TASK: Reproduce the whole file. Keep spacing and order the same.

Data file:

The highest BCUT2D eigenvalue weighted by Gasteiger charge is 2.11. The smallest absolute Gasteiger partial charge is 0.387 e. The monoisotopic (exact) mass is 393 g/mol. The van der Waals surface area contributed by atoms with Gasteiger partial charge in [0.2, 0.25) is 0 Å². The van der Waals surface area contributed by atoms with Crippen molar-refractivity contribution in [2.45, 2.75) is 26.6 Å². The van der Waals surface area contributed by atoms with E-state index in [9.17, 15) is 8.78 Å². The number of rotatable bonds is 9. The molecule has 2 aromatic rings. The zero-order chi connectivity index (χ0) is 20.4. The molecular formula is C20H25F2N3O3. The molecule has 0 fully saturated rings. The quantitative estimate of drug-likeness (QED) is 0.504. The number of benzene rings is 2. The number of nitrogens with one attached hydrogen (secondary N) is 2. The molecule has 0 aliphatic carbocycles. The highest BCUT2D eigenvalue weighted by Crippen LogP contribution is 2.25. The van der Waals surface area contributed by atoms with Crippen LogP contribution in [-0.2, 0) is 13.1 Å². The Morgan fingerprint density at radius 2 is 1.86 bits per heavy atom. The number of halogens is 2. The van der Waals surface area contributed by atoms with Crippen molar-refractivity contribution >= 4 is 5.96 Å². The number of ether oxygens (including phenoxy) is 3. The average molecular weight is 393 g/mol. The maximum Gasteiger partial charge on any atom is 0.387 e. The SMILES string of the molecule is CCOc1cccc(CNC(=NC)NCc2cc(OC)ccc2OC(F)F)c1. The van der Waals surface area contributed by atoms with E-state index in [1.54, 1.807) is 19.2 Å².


The highest BCUT2D eigenvalue weighted by Gasteiger charge is 2.11. The smallest absolute Gasteiger partial charge is 0.387 e. The monoisotopic (exact) mass is 393 g/mol. The van der Waals surface area contributed by atoms with Gasteiger partial charge in [0.2, 0.25) is 0 Å². The van der Waals surface area contributed by atoms with Crippen molar-refractivity contribution in [2.45, 2.75) is 26.6 Å². The van der Waals surface area contributed by atoms with E-state index in [9.17, 15) is 8.78 Å². The number of rotatable bonds is 9. The molecule has 2 aromatic rings. The zero-order chi connectivity index (χ0) is 20.4. The molecular formula is C20H25F2N3O3. The molecule has 0 fully saturated rings. The quantitative estimate of drug-likeness (QED) is 0.504. The number of benzene rings is 2. The number of nitrogens with one attached hydrogen (secondary N) is 2. The molecule has 0 aliphatic carbocycles. The highest BCUT2D eigenvalue weighted by Crippen LogP contribution is 2.25. The van der Waals surface area contributed by atoms with Crippen LogP contribution in [-0.2, 0) is 13.1 Å². The Morgan fingerprint density at radius 2 is 1.86 bits per heavy atom. The number of halogens is 2. The van der Waals surface area contributed by atoms with Crippen molar-refractivity contribution >= 4 is 5.96 Å². The number of ether oxygens (including phenoxy) is 3. The average molecular weight is 393 g/mol. The maximum Gasteiger partial charge on any atom is 0.387 e. The SMILES string of the molecule is CCOc1cccc(CNC(=NC)NCc2cc(OC)ccc2OC(F)F)c1. The van der Waals surface area contributed by atoms with E-state index in [1.54, 1.807) is 19.2 Å².